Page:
High schools civics: this year, nineteen 16- and 17-year-olds were elected to community boards across the city, after the state legislature lowered the minimum age from 18 last year, according to The New York Times, which notes that “New York appears to be unique in the combination of youth participation and community board structure, which allows the citizenry to play a formal, if advisory, role in zoning and land-use issues, budgeting and the delivery of city services.”
Greystone has applied to be a regional EB-5 center in New York, Crain’s reports, which would allow it to raise cash for its projects from foreigners who invest at least half-a-million dollars in U.S. projects in exchange for a green card.
Jonathan Marvel whet his appetite for architecture watching his father Thomas, one of the most successful architects in Puerto Rico, work, but when it came time to establish himself as an architect, he struck out in New York. Now, with one island’s building industry struggling, the Marvel son is helping the Marvel father keep himself in commissions, The Times reports.
Among Marvel’s current projects is the condo tower that will rise in the place of the Brooklyn Heights public library (a new branch will be built on its ground floors), which The New York Daily News just revealed will look something like the Flatiron building. The project, being developed by Hudson Companies, is a controversial one given that it replaces a freestanding library with space at the bottom of a residential tower in exchange for a one-time infusion of funds for the cash-strapped Brooklyn Public Library system.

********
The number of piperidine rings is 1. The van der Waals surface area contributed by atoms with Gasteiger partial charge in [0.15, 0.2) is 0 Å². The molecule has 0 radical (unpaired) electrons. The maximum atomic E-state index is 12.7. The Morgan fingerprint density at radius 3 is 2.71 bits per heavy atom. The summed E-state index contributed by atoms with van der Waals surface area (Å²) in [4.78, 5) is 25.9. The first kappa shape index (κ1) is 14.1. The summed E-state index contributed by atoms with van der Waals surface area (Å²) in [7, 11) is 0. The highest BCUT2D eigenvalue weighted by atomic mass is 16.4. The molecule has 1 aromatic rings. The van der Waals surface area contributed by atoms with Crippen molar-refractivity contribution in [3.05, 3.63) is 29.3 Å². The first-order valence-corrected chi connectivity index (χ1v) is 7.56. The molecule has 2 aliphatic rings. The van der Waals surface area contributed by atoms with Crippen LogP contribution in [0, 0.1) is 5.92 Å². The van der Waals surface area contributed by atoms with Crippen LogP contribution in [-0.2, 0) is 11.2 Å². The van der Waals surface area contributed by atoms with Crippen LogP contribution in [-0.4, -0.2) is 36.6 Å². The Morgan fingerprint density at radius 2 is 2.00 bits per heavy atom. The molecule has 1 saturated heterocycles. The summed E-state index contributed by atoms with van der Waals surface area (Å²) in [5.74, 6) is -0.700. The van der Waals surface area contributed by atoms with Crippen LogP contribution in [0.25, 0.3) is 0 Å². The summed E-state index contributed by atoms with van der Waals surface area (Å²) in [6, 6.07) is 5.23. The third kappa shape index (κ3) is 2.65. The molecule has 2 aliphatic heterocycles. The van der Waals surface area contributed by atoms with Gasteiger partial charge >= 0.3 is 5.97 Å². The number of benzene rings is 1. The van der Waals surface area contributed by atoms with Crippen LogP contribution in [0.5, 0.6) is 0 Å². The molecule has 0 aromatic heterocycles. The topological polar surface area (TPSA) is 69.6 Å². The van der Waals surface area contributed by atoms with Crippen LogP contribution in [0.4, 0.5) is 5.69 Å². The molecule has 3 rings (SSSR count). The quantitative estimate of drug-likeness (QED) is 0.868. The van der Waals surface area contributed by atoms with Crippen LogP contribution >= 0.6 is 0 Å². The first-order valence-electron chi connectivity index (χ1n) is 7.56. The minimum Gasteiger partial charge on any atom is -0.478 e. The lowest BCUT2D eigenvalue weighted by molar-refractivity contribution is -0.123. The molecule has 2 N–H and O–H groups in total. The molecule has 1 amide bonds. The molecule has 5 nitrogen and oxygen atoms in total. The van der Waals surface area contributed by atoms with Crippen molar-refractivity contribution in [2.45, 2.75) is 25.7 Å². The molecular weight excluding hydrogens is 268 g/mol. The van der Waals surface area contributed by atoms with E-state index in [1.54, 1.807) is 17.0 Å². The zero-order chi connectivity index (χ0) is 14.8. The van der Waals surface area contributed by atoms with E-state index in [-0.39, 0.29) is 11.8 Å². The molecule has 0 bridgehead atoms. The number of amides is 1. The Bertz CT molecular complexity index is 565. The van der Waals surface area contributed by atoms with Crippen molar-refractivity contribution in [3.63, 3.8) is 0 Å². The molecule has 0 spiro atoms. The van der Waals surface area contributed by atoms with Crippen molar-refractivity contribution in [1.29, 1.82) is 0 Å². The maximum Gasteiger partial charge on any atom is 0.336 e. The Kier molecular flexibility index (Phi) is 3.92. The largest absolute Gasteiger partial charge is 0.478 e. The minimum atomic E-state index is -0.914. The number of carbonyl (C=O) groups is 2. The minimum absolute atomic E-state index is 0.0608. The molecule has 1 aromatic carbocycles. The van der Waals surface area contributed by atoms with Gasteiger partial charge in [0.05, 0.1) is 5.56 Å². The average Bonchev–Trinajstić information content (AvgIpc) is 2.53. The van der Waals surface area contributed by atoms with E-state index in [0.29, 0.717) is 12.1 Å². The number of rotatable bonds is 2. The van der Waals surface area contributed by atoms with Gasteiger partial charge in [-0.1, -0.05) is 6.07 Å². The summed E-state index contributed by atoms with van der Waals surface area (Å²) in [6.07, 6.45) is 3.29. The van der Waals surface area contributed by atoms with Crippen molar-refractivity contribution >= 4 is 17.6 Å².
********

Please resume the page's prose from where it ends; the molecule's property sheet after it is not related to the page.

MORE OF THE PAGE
Speaking of cash-strapped: Manhattan’s Amalgamated Bank and Trimont Real Estate Advisors announced today that they plan to offer construction loans for improvements to affordable housing, Crain’s reported.
Meanwhile, on the Williamsburg waterfront, ODA Architect has designed what it refers to as a “molded iceberg” condo tower for Eliot Spitzer, who recently took the reigns of the family real estate business following his fall from political grace with a prostitute and unsuccessful (so far) attempts to get back in it, according to Gothamist.
In other second act news, Gothamist has photos of the Williamsburg wine bar that LCD Soundsystem’s James Murphy just opened. It’s called (appropriately?) “Four Horseman.” New York, I love you, but you’re bringing me down?
It’s hard to be cool, as many building tenants seeking a hip transformation for their stodgy office space have discovered, which doesn’t stop old-fashioned office towers from trying, according to The Wall Street Journal. At least, they’re adding lots of polished concrete and exposed wood.